• With the torso at 90 degrees to the legs, lean forward and allow the torso to rotate slightly while keeping the core engaged to assist stability. 
  • Reverse the rotation as you pull the handle toward the side of the rib cage. 
  • Hold the contraction before allowing the cable to pull you back in.


3 sets of 8 repetitions

Pro Tips

  • Rotate from the waist up as the hand approaches the torso.
  • Use lighter weight to groove the mechanics.

Lat Pulldowns

back cable workout, man doing Lat Pulldowns using cable machine

Lat pulldown is one of the cable pulls for back variations that provide an effective stimulus for the latissimus dorsi muscle, the largest muscle in the back. The lat muscles are essential for good posture and creating spinal stability. As noted earlier in this article, lat pulldowns are a fantastic lead-in exercise for pull-ups.


  • Sit at the cable machine with the bar attached to the top pulley. 
  • The knee pad should be snug on the knees. 
  • With arms extended overhead, exhale and bring the bar down until it lightly touches your upper chest. 
  • Squeeze the shoulder blades back and down on each pull. 
  • Slowly return the bar to the starting position with arms straight overhead. 


3-5 sets of 8 repetitions 

Pro Tips

  • Keep the chest upright and avoid leaning during the pull. 
  • Pull down fast, raise slow. 
  • Use lighter weight for strict form and progress the loading over time. 

Straight Arm Pull Downs

back cable workout, a man is doing Straight Arm Pull Downs using cables

Straight arm pulldowns resemble triceps push-downs, except the elbows remain straight, and the movement is initiated from the shoulders. This is an example of an isolation exercise targeting the upper back, arms, and shoulders. 


  • Using a short straight bar, start from a high pulley position.
  • Step back a few feet.
  • Bend the torso forward about 30 degrees at the waist, and extend the arms at the elbow. 
  • Tighten the lats and pull the bar down until your hands are beside your thighs. 
  • Slowly return to the start position. 


3-5 sets of 12+ repetitions

Pro Tips

  • Avoid any change in posture. 
  • Use light weight and strict form. 

Face Pulls

back cable workouts, man in performing face pulls using cable machine

Many people encounter shoulder injuries throughout life and face pulls are excellent for improving shoulder health. This exercise targets the muscles surrounding the shoulder joints, which include your posterior deltoids and rotator cuff muscles. If you find yourself performing lots of pressing exercises such as push-ups and bench presses, adding a steady volume of face pulls could be a game changer.


  • Set the pulley to chin height. 
  • With arms at shoulder height and fully extended, pull the triceps rope toward the face.
  • Nearing the face, allow the hands to separate and make a “W.”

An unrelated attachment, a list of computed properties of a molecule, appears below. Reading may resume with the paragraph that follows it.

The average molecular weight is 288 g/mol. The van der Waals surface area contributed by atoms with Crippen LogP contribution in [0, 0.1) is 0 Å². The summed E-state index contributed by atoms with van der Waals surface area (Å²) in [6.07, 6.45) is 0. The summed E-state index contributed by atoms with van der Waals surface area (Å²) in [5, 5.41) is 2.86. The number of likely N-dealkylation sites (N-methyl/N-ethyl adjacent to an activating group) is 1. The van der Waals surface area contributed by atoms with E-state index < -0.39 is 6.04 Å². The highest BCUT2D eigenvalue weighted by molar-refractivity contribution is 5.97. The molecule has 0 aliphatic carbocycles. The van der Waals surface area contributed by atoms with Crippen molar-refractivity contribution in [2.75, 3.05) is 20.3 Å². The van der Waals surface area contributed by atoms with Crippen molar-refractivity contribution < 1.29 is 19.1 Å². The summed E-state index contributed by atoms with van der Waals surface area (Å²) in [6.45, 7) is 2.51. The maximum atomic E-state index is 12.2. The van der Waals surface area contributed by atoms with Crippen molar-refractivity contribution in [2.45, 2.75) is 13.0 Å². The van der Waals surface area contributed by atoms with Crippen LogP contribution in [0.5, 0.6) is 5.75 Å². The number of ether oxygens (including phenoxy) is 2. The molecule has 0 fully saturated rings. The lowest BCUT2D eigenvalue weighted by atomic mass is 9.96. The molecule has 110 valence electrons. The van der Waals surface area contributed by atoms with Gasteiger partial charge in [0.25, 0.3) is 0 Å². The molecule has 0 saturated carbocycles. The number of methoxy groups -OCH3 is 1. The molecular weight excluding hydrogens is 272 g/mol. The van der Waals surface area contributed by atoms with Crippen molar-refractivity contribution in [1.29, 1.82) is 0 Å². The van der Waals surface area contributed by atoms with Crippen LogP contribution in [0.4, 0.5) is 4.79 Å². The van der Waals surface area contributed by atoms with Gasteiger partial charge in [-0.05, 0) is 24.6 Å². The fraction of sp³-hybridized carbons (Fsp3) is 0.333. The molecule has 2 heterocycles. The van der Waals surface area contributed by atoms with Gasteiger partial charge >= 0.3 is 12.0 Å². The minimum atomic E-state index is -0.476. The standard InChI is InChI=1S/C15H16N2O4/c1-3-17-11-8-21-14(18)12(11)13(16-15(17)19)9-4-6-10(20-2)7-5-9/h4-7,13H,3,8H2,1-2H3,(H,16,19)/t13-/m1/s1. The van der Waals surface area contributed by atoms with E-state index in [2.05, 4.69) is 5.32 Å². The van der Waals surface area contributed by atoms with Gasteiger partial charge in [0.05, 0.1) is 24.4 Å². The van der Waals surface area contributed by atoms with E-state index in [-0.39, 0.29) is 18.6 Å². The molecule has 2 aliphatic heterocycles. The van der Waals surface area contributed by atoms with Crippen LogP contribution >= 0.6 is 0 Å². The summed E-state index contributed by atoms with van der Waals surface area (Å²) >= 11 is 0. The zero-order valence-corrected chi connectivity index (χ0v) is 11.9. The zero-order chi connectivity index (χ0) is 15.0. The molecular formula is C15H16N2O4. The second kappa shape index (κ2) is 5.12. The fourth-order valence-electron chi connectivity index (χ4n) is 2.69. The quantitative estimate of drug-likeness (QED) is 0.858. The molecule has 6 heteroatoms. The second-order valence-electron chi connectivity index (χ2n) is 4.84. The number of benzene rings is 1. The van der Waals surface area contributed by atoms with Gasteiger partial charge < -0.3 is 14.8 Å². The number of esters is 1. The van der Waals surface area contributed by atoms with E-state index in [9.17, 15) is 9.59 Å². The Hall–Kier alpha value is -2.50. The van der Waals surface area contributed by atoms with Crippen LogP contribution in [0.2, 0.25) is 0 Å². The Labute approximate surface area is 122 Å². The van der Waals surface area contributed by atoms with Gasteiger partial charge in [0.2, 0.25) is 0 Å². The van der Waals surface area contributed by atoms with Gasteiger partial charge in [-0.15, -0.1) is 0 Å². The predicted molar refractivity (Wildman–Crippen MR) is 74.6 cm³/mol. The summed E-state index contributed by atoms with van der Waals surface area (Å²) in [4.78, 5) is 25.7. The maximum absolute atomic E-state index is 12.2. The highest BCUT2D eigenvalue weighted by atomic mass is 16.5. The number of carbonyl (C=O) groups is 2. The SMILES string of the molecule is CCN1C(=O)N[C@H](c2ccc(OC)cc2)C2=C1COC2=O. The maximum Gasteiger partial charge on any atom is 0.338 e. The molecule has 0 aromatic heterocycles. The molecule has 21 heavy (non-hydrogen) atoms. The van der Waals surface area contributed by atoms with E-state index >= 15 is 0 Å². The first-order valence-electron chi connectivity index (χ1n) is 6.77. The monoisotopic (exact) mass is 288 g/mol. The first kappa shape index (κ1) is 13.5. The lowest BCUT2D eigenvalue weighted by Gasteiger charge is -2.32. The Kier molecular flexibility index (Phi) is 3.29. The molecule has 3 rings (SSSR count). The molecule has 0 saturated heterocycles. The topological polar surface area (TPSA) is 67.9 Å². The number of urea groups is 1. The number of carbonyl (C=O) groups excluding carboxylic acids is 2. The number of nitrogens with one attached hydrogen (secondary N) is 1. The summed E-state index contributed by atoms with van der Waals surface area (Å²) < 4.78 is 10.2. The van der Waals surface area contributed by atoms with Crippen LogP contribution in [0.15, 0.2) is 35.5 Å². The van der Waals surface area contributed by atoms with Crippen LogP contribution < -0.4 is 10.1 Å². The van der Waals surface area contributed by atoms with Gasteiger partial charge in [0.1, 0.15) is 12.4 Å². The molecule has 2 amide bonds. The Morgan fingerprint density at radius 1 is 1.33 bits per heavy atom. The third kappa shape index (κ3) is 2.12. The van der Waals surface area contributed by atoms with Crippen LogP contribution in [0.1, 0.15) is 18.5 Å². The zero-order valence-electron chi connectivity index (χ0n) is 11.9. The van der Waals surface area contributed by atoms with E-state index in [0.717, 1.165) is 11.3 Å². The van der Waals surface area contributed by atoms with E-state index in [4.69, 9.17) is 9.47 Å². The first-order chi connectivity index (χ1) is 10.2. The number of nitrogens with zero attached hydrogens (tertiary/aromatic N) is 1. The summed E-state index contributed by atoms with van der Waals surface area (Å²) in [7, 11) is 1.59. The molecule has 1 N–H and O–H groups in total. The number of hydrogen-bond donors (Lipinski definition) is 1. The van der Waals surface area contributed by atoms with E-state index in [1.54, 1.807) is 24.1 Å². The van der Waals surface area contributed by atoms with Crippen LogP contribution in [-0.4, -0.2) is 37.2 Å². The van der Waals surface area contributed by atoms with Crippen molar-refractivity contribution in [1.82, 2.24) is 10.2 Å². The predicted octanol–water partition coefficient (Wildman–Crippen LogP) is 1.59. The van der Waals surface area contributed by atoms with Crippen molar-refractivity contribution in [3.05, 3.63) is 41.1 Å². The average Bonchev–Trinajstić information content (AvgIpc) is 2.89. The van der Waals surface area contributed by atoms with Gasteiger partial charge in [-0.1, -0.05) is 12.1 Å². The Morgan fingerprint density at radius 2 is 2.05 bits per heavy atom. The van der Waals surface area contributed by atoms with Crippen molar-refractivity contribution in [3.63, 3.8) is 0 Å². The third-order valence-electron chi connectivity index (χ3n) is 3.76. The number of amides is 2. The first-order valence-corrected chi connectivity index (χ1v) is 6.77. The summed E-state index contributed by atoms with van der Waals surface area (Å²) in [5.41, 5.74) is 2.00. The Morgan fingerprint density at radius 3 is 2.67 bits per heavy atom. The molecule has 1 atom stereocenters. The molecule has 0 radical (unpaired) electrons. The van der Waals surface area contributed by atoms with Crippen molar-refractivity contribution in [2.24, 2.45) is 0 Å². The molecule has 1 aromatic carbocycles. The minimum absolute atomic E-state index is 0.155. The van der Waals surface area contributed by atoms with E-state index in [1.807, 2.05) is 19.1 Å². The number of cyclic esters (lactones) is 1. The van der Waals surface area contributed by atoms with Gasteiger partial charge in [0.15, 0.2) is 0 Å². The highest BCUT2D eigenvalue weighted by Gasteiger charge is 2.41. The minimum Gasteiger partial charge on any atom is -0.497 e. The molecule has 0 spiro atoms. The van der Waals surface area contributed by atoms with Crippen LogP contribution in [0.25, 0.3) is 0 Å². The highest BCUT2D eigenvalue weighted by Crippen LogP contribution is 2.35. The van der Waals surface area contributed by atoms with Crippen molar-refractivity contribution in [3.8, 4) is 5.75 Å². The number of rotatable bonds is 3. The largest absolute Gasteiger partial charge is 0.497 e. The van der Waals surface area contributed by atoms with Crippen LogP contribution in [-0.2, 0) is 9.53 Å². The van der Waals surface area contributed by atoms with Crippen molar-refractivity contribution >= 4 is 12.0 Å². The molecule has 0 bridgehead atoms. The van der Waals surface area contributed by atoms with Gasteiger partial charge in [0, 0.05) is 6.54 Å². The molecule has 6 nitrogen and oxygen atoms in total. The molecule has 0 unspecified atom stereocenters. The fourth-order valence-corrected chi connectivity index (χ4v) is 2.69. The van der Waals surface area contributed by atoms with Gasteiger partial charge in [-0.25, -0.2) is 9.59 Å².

• Hold the midpoint of the exercise for 1-2 seconds before starting the next repetition. 


3 sets of 10 repetitions

Pro Tips

  • Tricep ropes are ideal for this exercise. 
  • You can perform face pulls 3-4 days per week.

Explosive Squat-to-Stand Row

man is doing Explosive Squat-to-Stand Row, back cable workout

Cable machines are excellent for training explosive pulling variations. The squat-to-stand row is a prime example of how you can combine two basic exercises to create a whole new training stimulus. 


  • Set the cable height low and the weight light.
  • Grab the handle and step back from the machine a few inches until the cable is under load. 
  • Squat down, reaching the arm to the pulley, and stand up with speed and row. 
  • Perform all repetitions with a fast cadence before changing sides. 


3 sets of 8 repetitions per side

Pro Tips

  • Stand up from the squat as you complete the row.
  • Use lighter weights to encourage speed.
  • Add in torso rotation to train the core. 

Examples of back workouts with cables

Designing a back workout with cables is simple. Back cable workouts can be only focused on back training or integrated with other exercises to create a whole-body training stimulus. The choice is yours and will depend on your preference.

Workout #1 – Back Focus

This workout is short and sweet yet delivers a potent training stimulus to the back muscles. Three exercises were selected: a rehabilitation movement, a horizontal row, and a vertical pulling pattern.


Back Focused Tri-Set (5 sets)

  • Face Pulls x 8 reps
  • Seated Row x 8 reps
  • Lat Pulldown x 8 reps

Cardio or Cool-down

Workout #2 – Push/Pull

Alternating between pushing and pulling is a time-tested workout strategy. While the anterior muscles of the upper body work (pushing exercises), the posterior muscles can rest. While the posterior muscles of the upper body work (pulling exercises), the anterior muscles can relax.


Push & Pull #1 (3 sets)

  • Bench Press x 8 reps
  • Lat Pulldowns x 8 reps

Push & Pull #2 (3 sets)

  • Overhead Press x 8 reps
  • Squat-to-Stand Explosive Rows x 6 reps on each side

Cardio or Cool-down

Related article: Back and Bicep Workout for Muscle Gain

Workout #3 – Total Body

By alternating upper and lower body exercises or pushing and pulling, you can give your muscles a break while still performing work. This is a great way to keep workouts time efficient. 


Tri-Set #1 (3 sets)

  • Single-Leg Squats x 10 reps
  • Seated Single-Arm Row x 8 reps each side
  • Flexion/Extension Core Exercise

Tri-Set #2

  • Slow Eccentric Weighted Push-Ups x 8 reps
  • Lat Pulldowns x 8 reps
  • Rotational Core Exercise

Cardio or Cool-down

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Final words

Cable machine back workouts offer a wide array of benefits and complement free weight training extremely well. Transitioning entire workouts to training exclusively with cable machines is a valid tactic to acclimate to the demands and unique training stimulus.

Explore the benefits of cable training by substituting free weight drills for high-reward back-building exercises like seated cable rows, lat pulldowns, or postural restoration movements like face pulls. The unique design offers a directed plane of motion that can allow you to focus on technique and move to heavier weight while reducing the risk of injury. 

Disclaimer This article is intended for general informational purposes only and does not address individual circumstances. It is not a substitute for professional advice or help and should not be relied on to make decisions of any kind. Any action you take upon the information presented in this article is strictly at your own risk and responsibility!